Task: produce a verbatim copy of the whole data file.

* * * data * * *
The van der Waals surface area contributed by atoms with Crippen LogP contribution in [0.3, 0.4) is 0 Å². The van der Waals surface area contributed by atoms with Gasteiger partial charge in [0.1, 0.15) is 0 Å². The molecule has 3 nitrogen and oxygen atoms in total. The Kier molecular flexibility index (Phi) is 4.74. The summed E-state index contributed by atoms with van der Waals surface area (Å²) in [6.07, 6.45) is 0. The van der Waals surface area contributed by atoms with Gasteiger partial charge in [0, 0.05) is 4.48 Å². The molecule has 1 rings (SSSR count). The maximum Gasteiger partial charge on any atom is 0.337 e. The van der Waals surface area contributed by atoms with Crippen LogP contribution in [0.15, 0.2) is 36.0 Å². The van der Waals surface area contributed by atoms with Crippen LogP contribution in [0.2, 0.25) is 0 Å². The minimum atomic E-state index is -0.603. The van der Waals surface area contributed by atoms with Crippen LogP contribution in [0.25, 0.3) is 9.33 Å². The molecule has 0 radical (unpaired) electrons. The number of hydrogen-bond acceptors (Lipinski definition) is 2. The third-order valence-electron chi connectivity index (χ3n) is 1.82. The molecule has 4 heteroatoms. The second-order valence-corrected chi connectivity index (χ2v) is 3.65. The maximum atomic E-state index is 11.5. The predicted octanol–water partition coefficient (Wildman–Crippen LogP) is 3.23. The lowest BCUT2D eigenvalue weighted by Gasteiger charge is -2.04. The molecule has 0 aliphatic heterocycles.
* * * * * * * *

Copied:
The van der Waals surface area contributed by atoms with Crippen LogP contribution in [0.3, 0.4) is 0 Å². The van der Waals surface area contributed by atoms with Gasteiger partial charge in [0.1, 0.15) is 0 Å². The molecule has 3 nitrogen and oxygen atoms in total. The Kier molecular flexibility index (Phi) is 4.74. The summed E-state index contributed by atoms with van der Waals surface area (Å²) in [6.07, 6.45) is 0. The van der Waals surface area contributed by atoms with Gasteiger partial charge in [0, 0.05) is 4.48 Å². The molecule has 1 rings (SSSR count). The maximum Gasteiger partial charge on any atom is 0.337 e. The van der Waals surface area contributed by atoms with Crippen LogP contribution in [0.15, 0.2) is 36.0 Å². The van der Waals surface area contributed by atoms with Crippen LogP contribution in [0.2, 0.25) is 0 Å². The minimum atomic E-state index is -0.603. The van der Waals surface area contributed by atoms with Crippen LogP contribution in [0.25, 0.3) is 9.33 Å². The molecule has 0 radical (unpaired) electrons. The number of hydrogen-bond acceptors (Lipinski definition) is 2. The third-order valence-electron chi connectivity index (χ3n) is 1.82. The molecule has 4 heteroatoms. The second-order valence-corrected chi connectivity index (χ2v) is 3.65. The maximum atomic E-state index is 11.5. The predicted octanol–water partition coefficient (Wildman–Crippen LogP) is 3.23. The lowest BCUT2D eigenvalue weighted by Gasteiger charge is -2.04. The molecule has 0 aliphatic heterocycles.